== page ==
After sitting with your breath for several minutes, calming the body/mind, call to mind something you have said or done that you feel was a kind or 'good' action. It could be a time you were generous, caring, or contributed to someone's well-being. Perhaps you offered a bowl of fresh, cool water to a stray dog near your home. Perhaps you helped a child-laden mother gather up some fallen groceries. It most certainly need not be anything "big."
If something comes to mind, note if a feeling of happiness arises at the recollection. The Buddha encouraged us to water happiness by remembering it. In fact, this practice is part of the "Four Supreme Efforts" listed under "Right Effort," the sixth limb of the Noble Eightfold Path.
If a feeling of happiness does indeed arise at the remembrance of your kind action or words, simply allow yourself to 'bask' in the tender warm glow. If nothing comes to mind, then gently turn your attention to a quality you like about yourself. It can be a skill, ability, or strength within yourself that you can recognize. Again, it needn't be anything big and 'special.' Perhaps you bake a really good apple pie, and maybe you like to share it with friends.
What is beautiful about this practice is how the tradition seems to 'bend over backward' to make it available to all of us, because if you cannot recall a time you acted or spoke generously, and if you cannot think of a skill, ability or quality you like about yourself, you can simply reflect on the primal desire you have -- like ALL beings -- to be happy! The desire to be happy is good, natural, beautiful and has a sense of 'rightness' about it.
If in any of the above reflections, impatience, irritation, anxiety or fear should arise, please don't fall into negative self-talk. See if you can return to your breath, stabilize your body/mind, and then return to the contemplation free of judgment. The real heart of any meditative practice is to let go and begin again and again and again....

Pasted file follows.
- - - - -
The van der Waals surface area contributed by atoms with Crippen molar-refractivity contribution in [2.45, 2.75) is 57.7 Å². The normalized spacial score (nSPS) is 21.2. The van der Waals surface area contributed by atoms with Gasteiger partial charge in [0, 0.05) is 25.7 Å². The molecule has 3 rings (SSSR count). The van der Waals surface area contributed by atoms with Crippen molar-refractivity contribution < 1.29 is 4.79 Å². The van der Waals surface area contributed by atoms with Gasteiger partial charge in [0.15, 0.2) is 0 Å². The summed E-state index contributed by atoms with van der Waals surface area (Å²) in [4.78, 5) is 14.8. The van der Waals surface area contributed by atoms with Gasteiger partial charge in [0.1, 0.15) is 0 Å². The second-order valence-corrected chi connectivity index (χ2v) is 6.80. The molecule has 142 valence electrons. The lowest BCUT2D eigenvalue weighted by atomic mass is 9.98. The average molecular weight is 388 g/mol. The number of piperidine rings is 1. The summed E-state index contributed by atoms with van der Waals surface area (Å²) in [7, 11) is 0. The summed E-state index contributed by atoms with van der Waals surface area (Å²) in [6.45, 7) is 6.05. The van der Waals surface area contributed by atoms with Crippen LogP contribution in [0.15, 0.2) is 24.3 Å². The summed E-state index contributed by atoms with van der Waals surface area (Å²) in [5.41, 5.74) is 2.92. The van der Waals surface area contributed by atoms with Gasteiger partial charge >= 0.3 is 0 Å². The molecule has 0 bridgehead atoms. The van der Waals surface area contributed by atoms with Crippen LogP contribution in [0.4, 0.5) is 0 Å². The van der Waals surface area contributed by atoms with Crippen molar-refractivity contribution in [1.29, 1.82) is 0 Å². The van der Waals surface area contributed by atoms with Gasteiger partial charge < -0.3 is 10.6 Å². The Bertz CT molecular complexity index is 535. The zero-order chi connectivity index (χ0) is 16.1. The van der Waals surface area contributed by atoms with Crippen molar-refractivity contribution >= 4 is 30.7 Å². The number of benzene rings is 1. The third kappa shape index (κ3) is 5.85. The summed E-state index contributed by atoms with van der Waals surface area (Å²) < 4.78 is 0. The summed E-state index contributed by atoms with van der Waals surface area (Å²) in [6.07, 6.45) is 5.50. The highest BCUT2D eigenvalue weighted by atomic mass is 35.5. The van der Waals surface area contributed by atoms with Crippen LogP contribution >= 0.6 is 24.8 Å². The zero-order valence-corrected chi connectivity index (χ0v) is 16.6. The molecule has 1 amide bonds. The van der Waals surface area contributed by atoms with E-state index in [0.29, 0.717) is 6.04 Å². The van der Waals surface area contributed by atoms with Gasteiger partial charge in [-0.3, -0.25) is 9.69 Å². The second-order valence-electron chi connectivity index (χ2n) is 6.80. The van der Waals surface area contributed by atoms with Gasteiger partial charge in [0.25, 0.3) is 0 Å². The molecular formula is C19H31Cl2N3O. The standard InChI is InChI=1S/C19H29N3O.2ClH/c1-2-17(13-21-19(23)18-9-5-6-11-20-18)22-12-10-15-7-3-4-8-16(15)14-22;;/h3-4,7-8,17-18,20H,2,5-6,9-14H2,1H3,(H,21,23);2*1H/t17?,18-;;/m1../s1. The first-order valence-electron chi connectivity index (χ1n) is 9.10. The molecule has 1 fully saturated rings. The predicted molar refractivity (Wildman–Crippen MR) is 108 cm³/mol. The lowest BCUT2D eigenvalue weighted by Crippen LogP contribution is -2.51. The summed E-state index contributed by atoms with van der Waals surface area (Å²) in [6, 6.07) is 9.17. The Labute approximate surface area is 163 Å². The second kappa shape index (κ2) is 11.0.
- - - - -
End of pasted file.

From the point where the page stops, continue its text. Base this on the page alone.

It doesn't matter if the mind wanders countless times in any session of practice; in the moment you recollect it, you are already 'beginning anew!' There is nowhere your attention can go to, and no length of time it can be distracted, from which you cannot simply let go, and in that very moment, begin anew!
poep sa frank jude
Thursday, June 2, 2011
Wednesday, June 1, 2011
The Buddha taught that cultivating a kind and loving heart with a love for all creation is the most important dimension of our spiritual practice. The Pali word metta (Sanskrit: maitri) has two root meanings. The first is “gentle” as in a gentle misty rain that in falling, does not pick and choose where it falls. It simply falls with no discrimination. The second root is “friend.” A good and true friend is one who is constant in good times and bad. The culmination of metta is to become a good friend to all of life.
While many folk believe they can love others unconditionally, I have found that if you cannot open and accept yourself unconditionally, it is truly not possible to do so for others. Sadly, it is not even possible to receive such love from another if you do not first have it for yourself. The Buddha said there is no one more deserving of your love than yourself. In befriending yourself, you open the door to your heart so that others can abide within.